Finally, we analyzed polymorphisms in phzF and the housekeeping genes in different groups of phenazine-producing bacteria. For all genera, the diversity of phzF sequences varied between 0.03 (Burkholderia) and 0.162 (Pseudomonas) and on average was slightly greater than the diversity of the corresponding housekeeping genes (see Table S1 in the supplemental material). The nucleotide diversity values for the housekeeping genes ranged from 0.003 (rrs from Burkholderia) to 0.173 (gyrB from Brevibacterium), and on average rrs and gyrB were the most and least conserved genes, respectively, for all taxa. The ratios of nonsynonymous substitutions to synonymous substitutions (dN/dS) exhibited a similar trend; the values obtained for phzF were higher (0.056 to 0.248) than those obtained for the housekeeping genes, for which the values were between 0.025 (atpD from Brevibacterium) and 0.085 (gyrB from Brevibacterium). All dN/dS ratios were <1, indicating that all genes, including phzF, were subjected to purifying selection (i.e., a form of natural selection that lowers the frequency of alleles with reduced fitness or viability in a population).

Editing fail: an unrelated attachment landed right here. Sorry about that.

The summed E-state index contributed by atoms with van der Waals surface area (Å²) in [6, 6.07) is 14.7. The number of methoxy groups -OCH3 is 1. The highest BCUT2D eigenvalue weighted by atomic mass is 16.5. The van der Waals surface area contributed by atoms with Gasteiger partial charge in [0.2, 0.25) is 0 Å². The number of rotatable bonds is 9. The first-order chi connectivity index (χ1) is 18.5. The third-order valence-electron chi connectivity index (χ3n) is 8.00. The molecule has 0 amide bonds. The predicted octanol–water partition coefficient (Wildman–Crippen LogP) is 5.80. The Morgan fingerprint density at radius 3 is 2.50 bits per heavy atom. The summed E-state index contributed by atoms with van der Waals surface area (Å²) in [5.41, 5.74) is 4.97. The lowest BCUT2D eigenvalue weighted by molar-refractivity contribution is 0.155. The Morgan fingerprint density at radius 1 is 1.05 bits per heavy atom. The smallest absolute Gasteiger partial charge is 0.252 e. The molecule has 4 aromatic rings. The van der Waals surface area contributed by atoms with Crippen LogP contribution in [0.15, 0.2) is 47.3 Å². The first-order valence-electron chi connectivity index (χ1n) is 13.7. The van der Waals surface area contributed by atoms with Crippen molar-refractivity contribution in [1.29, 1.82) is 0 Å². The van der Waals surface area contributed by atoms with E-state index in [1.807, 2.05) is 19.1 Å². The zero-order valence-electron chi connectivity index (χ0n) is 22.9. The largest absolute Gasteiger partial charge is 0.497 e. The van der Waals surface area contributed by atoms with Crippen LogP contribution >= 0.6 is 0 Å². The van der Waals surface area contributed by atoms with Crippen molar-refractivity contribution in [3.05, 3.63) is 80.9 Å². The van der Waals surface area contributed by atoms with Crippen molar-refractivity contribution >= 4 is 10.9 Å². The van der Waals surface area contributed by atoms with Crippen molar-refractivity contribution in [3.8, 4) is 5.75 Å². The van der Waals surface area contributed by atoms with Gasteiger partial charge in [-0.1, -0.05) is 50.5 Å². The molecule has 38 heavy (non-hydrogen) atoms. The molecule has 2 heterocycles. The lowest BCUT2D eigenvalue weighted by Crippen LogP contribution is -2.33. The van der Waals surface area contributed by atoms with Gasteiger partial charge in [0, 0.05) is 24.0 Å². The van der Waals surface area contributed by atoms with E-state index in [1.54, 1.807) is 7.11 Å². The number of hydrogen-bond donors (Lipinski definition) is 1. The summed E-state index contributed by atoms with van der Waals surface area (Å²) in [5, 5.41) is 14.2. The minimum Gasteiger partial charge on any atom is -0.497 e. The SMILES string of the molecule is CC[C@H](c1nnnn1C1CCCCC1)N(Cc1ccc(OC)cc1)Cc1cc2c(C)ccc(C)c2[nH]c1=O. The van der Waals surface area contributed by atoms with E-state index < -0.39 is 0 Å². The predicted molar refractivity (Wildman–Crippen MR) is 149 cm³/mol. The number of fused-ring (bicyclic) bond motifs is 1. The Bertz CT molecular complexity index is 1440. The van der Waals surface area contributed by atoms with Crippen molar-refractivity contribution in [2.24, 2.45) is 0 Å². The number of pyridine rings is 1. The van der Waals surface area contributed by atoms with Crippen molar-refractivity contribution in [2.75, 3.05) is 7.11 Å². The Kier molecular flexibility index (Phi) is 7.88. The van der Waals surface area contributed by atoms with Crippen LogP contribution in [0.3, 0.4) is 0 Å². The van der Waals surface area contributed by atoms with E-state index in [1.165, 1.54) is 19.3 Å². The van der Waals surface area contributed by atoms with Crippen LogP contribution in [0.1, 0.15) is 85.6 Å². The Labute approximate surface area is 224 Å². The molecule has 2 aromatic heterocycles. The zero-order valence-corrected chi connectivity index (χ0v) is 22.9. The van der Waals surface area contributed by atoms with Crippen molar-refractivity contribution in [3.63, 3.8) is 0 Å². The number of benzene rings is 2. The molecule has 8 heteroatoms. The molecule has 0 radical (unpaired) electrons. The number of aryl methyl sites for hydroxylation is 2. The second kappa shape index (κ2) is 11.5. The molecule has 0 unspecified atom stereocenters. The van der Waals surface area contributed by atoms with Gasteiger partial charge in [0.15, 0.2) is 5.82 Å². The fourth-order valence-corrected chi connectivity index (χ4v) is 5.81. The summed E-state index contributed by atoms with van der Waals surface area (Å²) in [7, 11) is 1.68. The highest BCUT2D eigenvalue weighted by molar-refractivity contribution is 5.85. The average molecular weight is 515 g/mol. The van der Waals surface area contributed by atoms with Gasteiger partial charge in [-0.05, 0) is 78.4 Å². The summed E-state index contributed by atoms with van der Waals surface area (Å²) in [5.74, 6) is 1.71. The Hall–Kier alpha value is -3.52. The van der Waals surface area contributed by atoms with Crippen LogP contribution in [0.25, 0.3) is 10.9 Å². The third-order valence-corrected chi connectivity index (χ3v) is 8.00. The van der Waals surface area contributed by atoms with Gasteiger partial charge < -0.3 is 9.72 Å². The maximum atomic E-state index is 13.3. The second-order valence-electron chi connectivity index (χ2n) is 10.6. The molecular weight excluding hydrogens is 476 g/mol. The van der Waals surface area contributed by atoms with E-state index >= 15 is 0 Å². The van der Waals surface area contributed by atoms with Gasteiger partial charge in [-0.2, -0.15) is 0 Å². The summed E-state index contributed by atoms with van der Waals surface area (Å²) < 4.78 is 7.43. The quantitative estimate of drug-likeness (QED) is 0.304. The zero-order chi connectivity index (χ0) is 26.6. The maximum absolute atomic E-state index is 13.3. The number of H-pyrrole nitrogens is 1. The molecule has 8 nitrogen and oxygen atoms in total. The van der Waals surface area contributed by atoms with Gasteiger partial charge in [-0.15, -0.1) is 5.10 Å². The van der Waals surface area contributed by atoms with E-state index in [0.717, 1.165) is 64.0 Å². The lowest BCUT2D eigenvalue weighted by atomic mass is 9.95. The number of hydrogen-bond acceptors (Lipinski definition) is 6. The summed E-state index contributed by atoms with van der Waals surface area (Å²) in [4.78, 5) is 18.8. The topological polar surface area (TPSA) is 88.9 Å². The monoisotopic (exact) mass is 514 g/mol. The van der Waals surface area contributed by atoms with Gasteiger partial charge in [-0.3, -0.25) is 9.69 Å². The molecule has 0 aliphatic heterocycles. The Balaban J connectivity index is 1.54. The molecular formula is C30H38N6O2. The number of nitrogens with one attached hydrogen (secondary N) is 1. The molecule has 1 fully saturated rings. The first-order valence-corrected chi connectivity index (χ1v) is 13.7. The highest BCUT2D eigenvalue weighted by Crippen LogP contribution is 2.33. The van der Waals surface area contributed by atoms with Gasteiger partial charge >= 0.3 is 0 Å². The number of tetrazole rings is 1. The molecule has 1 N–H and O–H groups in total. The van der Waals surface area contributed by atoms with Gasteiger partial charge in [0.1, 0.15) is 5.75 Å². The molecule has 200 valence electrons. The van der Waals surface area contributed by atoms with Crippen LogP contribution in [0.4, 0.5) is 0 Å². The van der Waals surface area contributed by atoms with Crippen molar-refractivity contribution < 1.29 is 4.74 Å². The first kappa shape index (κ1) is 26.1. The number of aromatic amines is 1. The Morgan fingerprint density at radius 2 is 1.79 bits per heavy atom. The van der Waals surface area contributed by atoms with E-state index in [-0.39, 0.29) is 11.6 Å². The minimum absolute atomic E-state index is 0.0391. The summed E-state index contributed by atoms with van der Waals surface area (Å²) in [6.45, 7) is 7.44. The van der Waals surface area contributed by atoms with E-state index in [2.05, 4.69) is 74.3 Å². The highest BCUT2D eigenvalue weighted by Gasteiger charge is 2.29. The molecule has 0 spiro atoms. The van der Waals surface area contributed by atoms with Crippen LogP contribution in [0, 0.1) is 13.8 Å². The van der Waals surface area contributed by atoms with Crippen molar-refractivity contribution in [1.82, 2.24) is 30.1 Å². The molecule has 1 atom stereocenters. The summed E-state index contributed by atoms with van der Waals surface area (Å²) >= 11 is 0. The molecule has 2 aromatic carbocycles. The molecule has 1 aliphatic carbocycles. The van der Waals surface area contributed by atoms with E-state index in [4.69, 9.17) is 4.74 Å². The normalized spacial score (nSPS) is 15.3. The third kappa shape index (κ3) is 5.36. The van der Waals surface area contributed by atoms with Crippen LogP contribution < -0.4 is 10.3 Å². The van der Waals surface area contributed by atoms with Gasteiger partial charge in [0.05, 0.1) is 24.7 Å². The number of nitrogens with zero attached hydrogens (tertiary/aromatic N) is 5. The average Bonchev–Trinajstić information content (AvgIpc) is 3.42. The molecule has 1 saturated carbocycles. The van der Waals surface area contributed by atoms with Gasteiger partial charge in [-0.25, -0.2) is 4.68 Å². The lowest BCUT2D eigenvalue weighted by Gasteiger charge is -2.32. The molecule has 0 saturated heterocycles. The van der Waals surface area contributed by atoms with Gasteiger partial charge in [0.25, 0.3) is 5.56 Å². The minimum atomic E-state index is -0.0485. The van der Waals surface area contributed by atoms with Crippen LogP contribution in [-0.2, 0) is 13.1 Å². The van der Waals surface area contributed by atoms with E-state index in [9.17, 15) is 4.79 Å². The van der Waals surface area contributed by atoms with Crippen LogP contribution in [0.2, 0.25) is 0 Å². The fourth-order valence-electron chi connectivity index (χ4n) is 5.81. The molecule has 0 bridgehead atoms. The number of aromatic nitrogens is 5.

A comparison of the sequences for phz operons clearly revealed that in all species the core biosynthesis genes are clustered and highly conserved (Fig. (Fig.4A).4A). Minor variations in the organization of the core pathway include the absence of the 3-deoxy-d-arabino-heptulosonate-7-phosphate (DAHP) synthase-encoding gene phzC in the pathways of enteric bacteria and duplication of the phzA/B gene in pseudomonads and S. cinnamonensis DSM1042. Enzymes encoded by phzB, phzD, phzE, phzF, and phzG appear to be indispensable for synthesis of the phenazine scaffold and are present in all phenazine-producing species. Some bacteria, including S. cinnamonensis DSM1042 and strains of P. aeruginosa, contain two copies of the core pathway (23, 43). The core genes are often physically linked to various auxiliary genes encoding phenazine-modifying enzymes and efflux and regulatory proteins (42) (Fig. (Fig.4A).4A). Compared to the parameters for the core genes, the distribution, orientation, proximity, and location of phenazine-modifying genes are highly variable, which means that they are of little value for phylogenetic inference. The putative phenazine efflux transporters include members of the ABC (B. linens BL2 and P. atrosepticum SCRI1043), proton motive force-dependent RND (P. aeruginosa PAO1), and major facilitator (P. agglomerans Eh1087) superfamilies. Finally, in most Pseudomonas spp., phenazine operons also are coupled with dedicated regulatory genes. In P. chlororaphis, P. aeruginosa, Pseudomonas sp. CMR12a, and strains of the P. fluorescens complex, the regulator genes phzI and phzR form a quorum-sensing circuit that regulates production of phenazines in relation to population density (42; M. Höfte, personal communication). The phylogeny of the phzI and phzR genes has recently been reported (37) and is not described here.